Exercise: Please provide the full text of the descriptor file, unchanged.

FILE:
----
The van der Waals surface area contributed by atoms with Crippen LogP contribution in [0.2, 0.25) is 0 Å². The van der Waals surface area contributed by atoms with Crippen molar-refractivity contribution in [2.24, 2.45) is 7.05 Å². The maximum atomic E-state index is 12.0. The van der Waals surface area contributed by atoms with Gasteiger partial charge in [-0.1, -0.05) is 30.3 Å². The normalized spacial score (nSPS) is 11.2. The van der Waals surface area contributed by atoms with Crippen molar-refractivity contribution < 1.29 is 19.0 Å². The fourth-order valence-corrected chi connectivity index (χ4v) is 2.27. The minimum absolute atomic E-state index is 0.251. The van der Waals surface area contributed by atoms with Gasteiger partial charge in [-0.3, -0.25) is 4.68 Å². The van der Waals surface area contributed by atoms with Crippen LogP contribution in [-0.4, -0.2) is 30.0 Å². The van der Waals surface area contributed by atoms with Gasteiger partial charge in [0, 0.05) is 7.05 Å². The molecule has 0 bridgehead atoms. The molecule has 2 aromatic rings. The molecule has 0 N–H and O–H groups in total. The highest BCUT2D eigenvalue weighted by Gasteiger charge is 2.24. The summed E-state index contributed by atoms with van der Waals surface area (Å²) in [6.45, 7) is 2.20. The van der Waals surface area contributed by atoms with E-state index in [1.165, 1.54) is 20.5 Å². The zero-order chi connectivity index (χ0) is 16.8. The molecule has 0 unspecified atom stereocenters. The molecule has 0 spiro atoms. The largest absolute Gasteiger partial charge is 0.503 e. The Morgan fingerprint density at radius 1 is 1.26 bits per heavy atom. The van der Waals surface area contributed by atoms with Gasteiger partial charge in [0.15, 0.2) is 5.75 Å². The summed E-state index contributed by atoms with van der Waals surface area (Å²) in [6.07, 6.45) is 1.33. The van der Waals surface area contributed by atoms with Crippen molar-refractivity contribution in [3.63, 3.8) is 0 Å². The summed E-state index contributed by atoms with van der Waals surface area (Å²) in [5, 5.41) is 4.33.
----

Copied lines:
The van der Waals surface area contributed by atoms with Crippen LogP contribution in [0.2, 0.25) is 0 Å². The van der Waals surface area contributed by atoms with Crippen molar-refractivity contribution in [2.24, 2.45) is 7.05 Å². The maximum atomic E-state index is 12.0. The van der Waals surface area contributed by atoms with Gasteiger partial charge in [-0.1, -0.05) is 30.3 Å². The normalized spacial score (nSPS) is 11.2. The van der Waals surface area contributed by atoms with Crippen molar-refractivity contribution < 1.29 is 19.0 Å². The fourth-order valence-corrected chi connectivity index (χ4v) is 2.27. The minimum absolute atomic E-state index is 0.251. The van der Waals surface area contributed by atoms with Gasteiger partial charge in [-0.3, -0.25) is 4.68 Å². The van der Waals surface area contributed by atoms with Crippen LogP contribution in [-0.4, -0.2) is 30.0 Å². The van der Waals surface area contributed by atoms with Gasteiger partial charge in [0, 0.05) is 7.05 Å². The molecule has 0 bridgehead atoms. The molecule has 2 aromatic rings. The molecule has 0 N–H and O–H groups in total. The highest BCUT2D eigenvalue weighted by Gasteiger charge is 2.24. The summed E-state index contributed by atoms with van der Waals surface area (Å²) in [6.45, 7) is 2.20. The van der Waals surface area contributed by atoms with E-state index in [1.165, 1.54) is 20.5 Å². The zero-order chi connectivity index (χ0) is 16.8. The molecule has 0 unspecified atom stereocenters. The molecule has 0 spiro atoms. The largest absolute Gasteiger partial charge is 0.503 e. The Morgan fingerprint density at radius 1 is 1.26 bits per heavy atom. The van der Waals surface area contributed by atoms with Gasteiger partial charge in [0.15, 0.2) is 5.75 Å². The summed E-state index contributed by atoms with van der Waals surface area (Å²) in [6.07, 6.45) is 1.33. The van der Waals surface area contributed by atoms with Crippen molar-refractivity contribution in [3.63, 3.8) is 0 Å². The summed E-state index contributed by atoms with van der Waals surface area (Å²) in [5, 5.41) is 4.33.